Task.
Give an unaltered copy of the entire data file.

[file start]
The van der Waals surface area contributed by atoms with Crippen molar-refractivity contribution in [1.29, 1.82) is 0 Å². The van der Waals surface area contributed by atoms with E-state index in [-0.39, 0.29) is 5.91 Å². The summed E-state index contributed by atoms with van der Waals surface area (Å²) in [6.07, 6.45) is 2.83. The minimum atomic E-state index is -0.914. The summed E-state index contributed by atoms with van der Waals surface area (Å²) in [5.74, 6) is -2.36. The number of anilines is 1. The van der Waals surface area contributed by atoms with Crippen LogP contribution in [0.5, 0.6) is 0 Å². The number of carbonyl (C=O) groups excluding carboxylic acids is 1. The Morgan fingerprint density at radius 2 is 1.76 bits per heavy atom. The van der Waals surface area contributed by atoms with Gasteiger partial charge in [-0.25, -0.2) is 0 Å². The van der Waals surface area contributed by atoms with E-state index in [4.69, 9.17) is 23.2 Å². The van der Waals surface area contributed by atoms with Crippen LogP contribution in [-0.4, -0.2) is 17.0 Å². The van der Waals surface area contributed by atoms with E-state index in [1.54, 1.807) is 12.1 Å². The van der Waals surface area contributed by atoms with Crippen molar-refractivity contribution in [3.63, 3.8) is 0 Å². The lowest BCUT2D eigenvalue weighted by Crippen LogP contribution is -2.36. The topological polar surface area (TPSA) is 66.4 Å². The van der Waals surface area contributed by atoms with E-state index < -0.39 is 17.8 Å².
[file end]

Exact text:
The van der Waals surface area contributed by atoms with Crippen molar-refractivity contribution in [1.29, 1.82) is 0 Å². The van der Waals surface area contributed by atoms with E-state index in [-0.39, 0.29) is 5.91 Å². The summed E-state index contributed by atoms with van der Waals surface area (Å²) in [6.07, 6.45) is 2.83. The minimum atomic E-state index is -0.914. The summed E-state index contributed by atoms with van der Waals surface area (Å²) in [5.74, 6) is -2.36. The number of anilines is 1. The van der Waals surface area contributed by atoms with Crippen LogP contribution in [0.5, 0.6) is 0 Å². The number of carbonyl (C=O) groups excluding carboxylic acids is 1. The Morgan fingerprint density at radius 2 is 1.76 bits per heavy atom. The van der Waals surface area contributed by atoms with Gasteiger partial charge in [-0.25, -0.2) is 0 Å². The van der Waals surface area contributed by atoms with E-state index in [4.69, 9.17) is 23.2 Å². The van der Waals surface area contributed by atoms with Crippen LogP contribution in [-0.4, -0.2) is 17.0 Å². The van der Waals surface area contributed by atoms with E-state index in [1.54, 1.807) is 12.1 Å². The van der Waals surface area contributed by atoms with Crippen molar-refractivity contribution in [3.63, 3.8) is 0 Å². The lowest BCUT2D eigenvalue weighted by Crippen LogP contribution is -2.36. The topological polar surface area (TPSA) is 66.4 Å². The van der Waals surface area contributed by atoms with E-state index < -0.39 is 17.8 Å².